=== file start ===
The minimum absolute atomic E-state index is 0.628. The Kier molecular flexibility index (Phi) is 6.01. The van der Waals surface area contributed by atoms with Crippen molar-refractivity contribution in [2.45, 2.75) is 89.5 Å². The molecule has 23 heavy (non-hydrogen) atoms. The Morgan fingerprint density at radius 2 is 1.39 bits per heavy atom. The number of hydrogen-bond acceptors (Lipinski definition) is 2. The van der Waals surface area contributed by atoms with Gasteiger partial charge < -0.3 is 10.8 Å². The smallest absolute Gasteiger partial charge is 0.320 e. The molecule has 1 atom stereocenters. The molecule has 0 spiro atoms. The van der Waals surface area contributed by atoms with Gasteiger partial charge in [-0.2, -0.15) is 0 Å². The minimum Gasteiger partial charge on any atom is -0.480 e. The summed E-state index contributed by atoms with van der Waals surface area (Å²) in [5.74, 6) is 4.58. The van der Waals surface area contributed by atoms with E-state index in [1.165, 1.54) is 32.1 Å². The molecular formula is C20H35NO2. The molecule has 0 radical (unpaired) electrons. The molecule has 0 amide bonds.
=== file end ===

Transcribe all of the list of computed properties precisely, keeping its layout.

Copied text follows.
The minimum absolute atomic E-state index is 0.628. The Kier molecular flexibility index (Phi) is 6.01. The van der Waals surface area contributed by atoms with Crippen molar-refractivity contribution in [2.45, 2.75) is 89.5 Å². The molecule has 23 heavy (non-hydrogen) atoms. The Morgan fingerprint density at radius 2 is 1.39 bits per heavy atom. The number of hydrogen-bond acceptors (Lipinski definition) is 2. The van der Waals surface area contributed by atoms with Gasteiger partial charge < -0.3 is 10.8 Å². The smallest absolute Gasteiger partial charge is 0.320 e. The molecule has 1 atom stereocenters. The molecule has 0 spiro atoms. The van der Waals surface area contributed by atoms with Gasteiger partial charge in [-0.2, -0.15) is 0 Å². The minimum Gasteiger partial charge on any atom is -0.480 e. The summed E-state index contributed by atoms with van der Waals surface area (Å²) in [5.74, 6) is 4.58. The van der Waals surface area contributed by atoms with E-state index in [1.165, 1.54) is 32.1 Å². The molecular formula is C20H35NO2. The molecule has 0 radical (unpaired) electrons. The molecule has 0 amide bonds.